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Anaesthetic Drug Choices of Senior Anaesthetists: An Observational Analysis of Medication Habits in a Tertiary Hospital


Münst, Laura; Schläpfer, Martin; Biro, Peter (2018). Anaesthetic Drug Choices of Senior Anaesthetists: An Observational Analysis of Medication Habits in a Tertiary Hospital. Turkish journal of anaesthesiology and reanimation, 46(5):348-353.

Abstract

Objective Various drugs are available for general anaesthesia, and the anaesthesiologist in charge may choose the one that is considered as the most appropriate for each specific case. When selecting an anaesthetic drug, its specific pharmacokinetic and pharmacodynamics as well as certain non-pharmacological properties have to be considered. This may lead to decisions that may be justified or unjustified according to scientific evidence and local standards.
Methods In a prospective, single-centre, non-randomised and non-interventional study, 30 attending anaesthetists were interviewed about their drug prescription for general anaesthesia cases scheduled for the next day. The stated reasons for their choices from available alternatives were recorded and analysed for being justified or unjustified.
Results We found 69% of all decisions as justified, while 31% were incorrect, unjustified or random. Female anaesthetists made 83%±15% justified decisions, whereas males achieved a lower performance with 69%±17% justified decisions (p=0.046).
Conclusion To a large proportion, convenience, habit and personal preferences influence the decision-making in choosing the anaesthetic medication. A change of paradigm in the postgraduate education and training seems to be necessary.

Abstract

Objective Various drugs are available for general anaesthesia, and the anaesthesiologist in charge may choose the one that is considered as the most appropriate for each specific case. When selecting an anaesthetic drug, its specific pharmacokinetic and pharmacodynamics as well as certain non-pharmacological properties have to be considered. This may lead to decisions that may be justified or unjustified according to scientific evidence and local standards.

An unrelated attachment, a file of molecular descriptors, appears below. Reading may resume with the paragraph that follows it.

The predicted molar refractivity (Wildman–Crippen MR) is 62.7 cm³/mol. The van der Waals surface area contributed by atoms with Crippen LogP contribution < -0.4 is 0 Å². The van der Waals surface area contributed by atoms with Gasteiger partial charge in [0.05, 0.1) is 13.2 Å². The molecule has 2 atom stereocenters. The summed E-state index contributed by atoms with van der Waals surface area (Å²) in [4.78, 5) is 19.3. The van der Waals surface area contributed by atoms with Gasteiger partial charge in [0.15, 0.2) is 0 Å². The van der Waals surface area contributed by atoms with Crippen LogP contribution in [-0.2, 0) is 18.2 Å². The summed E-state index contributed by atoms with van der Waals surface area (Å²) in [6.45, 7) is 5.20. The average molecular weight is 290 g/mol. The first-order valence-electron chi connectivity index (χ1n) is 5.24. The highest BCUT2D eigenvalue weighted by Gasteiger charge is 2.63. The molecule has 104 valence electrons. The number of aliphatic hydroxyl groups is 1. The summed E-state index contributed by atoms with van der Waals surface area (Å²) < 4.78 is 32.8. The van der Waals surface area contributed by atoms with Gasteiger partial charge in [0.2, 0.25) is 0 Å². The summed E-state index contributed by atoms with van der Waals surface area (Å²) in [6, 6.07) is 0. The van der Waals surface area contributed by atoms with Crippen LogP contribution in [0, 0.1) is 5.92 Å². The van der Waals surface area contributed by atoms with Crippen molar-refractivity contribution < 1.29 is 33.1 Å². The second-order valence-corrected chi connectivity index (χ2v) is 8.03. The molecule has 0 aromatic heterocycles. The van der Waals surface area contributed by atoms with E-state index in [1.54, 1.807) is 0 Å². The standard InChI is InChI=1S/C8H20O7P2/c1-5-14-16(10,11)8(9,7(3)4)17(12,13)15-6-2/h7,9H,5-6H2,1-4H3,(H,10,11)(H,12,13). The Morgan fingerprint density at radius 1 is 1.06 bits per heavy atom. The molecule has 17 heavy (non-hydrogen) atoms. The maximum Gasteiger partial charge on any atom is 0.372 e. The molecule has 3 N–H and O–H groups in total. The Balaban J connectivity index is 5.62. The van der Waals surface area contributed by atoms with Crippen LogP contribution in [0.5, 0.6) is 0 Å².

Methods In a prospective, single-centre, non-randomised and non-interventional study, 30 attending anaesthetists were interviewed about their drug prescription for general anaesthesia cases scheduled for the next day. The stated reasons for their choices from available alternatives were recorded and analysed for being justified or unjustified.
Results We found 69% of all decisions as justified, while 31% were incorrect, unjustified or random. Female anaesthetists made 83%±15% justified decisions, whereas males achieved a lower performance with 69%±17% justified decisions (p=0.046).
Conclusion To a large proportion, convenience, habit and personal preferences influence the decision-making in choosing the anaesthetic medication. A change of paradigm in the postgraduate education and training seems to be necessary.

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Additional indexing

Item Type:Journal Article, refereed, original work
Communities & Collections:04 Faculty of Medicine > University Hospital Zurich > Institute of Anesthesiology
Dewey Decimal Classification:610 Medicine & health
Language:German
Date:September 2018
Deposited On:04 Oct 2018 12:50
Last Modified:01 Nov 2018 01:14
Publisher:AVES
ISSN:2149-276X
OA Status:Green
Free access at:PubMed ID. An embargo period may apply.
Publisher DOI:https://doi.org/10.5152/TJAR.2018.00236
PubMed ID:30263857

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